Even the Rivers Are Laid Back: Rafting in Jamaica

Call it Huck Finn goes Caribbean. There are perhaps few other activities as soothing as floating down a lazy river, and the lush landscape of Jamaica provides the ideal setting for a raft trip. Various rivers curl down from the island’s mountains to the sea, passing through rich foliage burgeoning with exotic flowers and fruit trees.


This is not the adrenaline rush of whitewater rafting; these rivers are gentle and in some places quite shallow. Guides navigate rafts with long bamboo poles and provide the passenger with a colorful narrative for a colorful journey. It amounts to a mini-course in Jamaican flora and fauna with smatterings of history and what life is like far from the all-inclusive resorts along the coast. “It is an excellent way for travelers to see the interior beauty of the island without the exertion that hiking would demand,” says Jenny Crossling of Viator.com who finds rafting currently to be one of the island’s most popular excursions.


Originally, however, river rafting was anything but leisurely. In the 1870s plantation workers used the rafts to haul loads of bananas down the Rio Grande on the east coast to ships awaiting in Port Antonio. If you doubt the stability of the simple constructions be aware that they once balanced upwards of 600 pounds of bananas across their narrow decks.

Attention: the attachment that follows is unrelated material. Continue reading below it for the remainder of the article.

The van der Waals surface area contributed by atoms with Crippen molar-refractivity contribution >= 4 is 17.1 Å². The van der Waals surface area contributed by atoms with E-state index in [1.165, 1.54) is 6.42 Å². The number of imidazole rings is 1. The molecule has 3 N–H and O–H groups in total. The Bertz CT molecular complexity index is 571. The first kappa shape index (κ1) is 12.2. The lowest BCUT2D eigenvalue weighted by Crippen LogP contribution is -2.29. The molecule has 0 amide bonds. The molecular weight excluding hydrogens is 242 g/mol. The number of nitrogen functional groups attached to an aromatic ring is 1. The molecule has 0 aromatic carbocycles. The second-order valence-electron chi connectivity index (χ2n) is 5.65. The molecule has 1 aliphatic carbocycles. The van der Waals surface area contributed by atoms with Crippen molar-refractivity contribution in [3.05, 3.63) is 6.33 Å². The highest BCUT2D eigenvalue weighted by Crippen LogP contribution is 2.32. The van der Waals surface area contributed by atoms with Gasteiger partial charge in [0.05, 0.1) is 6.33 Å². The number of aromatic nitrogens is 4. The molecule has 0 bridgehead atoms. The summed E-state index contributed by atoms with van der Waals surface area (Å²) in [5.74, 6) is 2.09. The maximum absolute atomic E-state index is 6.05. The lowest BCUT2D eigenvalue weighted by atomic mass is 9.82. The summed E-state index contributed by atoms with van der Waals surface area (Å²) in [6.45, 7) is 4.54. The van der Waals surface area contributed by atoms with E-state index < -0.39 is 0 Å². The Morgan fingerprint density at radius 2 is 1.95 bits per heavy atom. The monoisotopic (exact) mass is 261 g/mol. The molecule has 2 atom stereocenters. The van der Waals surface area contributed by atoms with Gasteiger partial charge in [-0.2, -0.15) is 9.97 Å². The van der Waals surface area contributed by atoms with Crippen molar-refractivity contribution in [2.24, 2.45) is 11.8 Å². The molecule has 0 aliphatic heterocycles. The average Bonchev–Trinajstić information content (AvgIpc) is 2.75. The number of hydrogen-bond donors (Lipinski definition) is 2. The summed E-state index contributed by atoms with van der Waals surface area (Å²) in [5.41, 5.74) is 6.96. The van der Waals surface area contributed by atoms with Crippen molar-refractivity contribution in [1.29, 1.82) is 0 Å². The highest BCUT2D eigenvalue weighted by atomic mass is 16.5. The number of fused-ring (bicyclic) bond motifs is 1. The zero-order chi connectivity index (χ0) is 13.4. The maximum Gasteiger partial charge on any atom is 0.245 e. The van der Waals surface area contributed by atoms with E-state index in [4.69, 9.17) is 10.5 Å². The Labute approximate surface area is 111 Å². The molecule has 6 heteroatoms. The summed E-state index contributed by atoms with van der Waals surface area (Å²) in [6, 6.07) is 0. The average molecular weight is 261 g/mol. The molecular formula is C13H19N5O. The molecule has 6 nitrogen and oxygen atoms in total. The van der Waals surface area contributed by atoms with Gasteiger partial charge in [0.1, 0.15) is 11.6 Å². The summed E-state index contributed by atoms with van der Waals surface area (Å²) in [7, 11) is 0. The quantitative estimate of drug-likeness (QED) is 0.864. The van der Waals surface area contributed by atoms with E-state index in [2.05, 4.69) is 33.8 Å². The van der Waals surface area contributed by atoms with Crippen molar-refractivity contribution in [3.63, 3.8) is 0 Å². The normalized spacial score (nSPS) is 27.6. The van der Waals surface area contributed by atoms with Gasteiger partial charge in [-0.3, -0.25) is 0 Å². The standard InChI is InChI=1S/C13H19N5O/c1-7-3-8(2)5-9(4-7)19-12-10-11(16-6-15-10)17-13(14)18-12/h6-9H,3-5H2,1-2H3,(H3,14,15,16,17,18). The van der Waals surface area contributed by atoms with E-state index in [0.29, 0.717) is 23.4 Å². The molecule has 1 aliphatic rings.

But in the early twentieth century, tourism came to the island, drawn by the idyllic beaches and the Eden-like natural beauty of the interior. Hollywood heartthrob Errol Flynn fell in love with Jamaica and—perhaps seeking to model his off-screen life after the swashbuckling adventures of his films—discovered the adventure of rafting down the Rio Grande. He determined to share the experience with his friends and in the 1940s and 50s he hosted groups on various of his properties and set off for the river to have raft races.


The bananas no longer ride the currents but the tourists certainly do. Today travelers can follow the same path of Errol Flynn or venture down the Martha Brae, another popular site, located forty-five minutes east of Montego Bay near Falmouth. Some tours are as long as three hours and include lunch or beverages. Others last around forty-five minutes, a good option for cruise passengers who want to save some time for shopping or other activities. I got in touch with Jamaica Tours Ltd. and opted for a short ride on the Great River, just west of Mo’ Bay.


The second name of the river is Lethe, like the river of forgetting in Dante’s Divine Comedy, though the touch of the Jamaican tongue has made it sound like “lee-tee.” It’s an appropriate name for a place to forget your troubles and relax. My raft captain was Kenton Birch, a wiry, soft-spoken young man who lives in a small community not far from the putting-in point. He is part of a thirty-six-guide rotation that shows up daily at the riverside tour office to await turns for work.


Kenton, like the other guides, had built his own raft. They are constructed of one of the most abundant local materials: bamboo. “Bamboo is the fastest growing plant in Jamaica,” Kenton told me, “It grows as much as three inches per day.” I could see that even the bamboo of my raft was undaunted, sprouting green shoots along the edges. The ten thirty-foot logs were bound together quite simply but stably, and a cushioned seat was fastened atop a small platform that rose just a bit higher than the deck so that a travelers’ shoes would never be in danger of getting soaked. Often decorated with wild flowers, these rustic jungle thrones seat one or two people.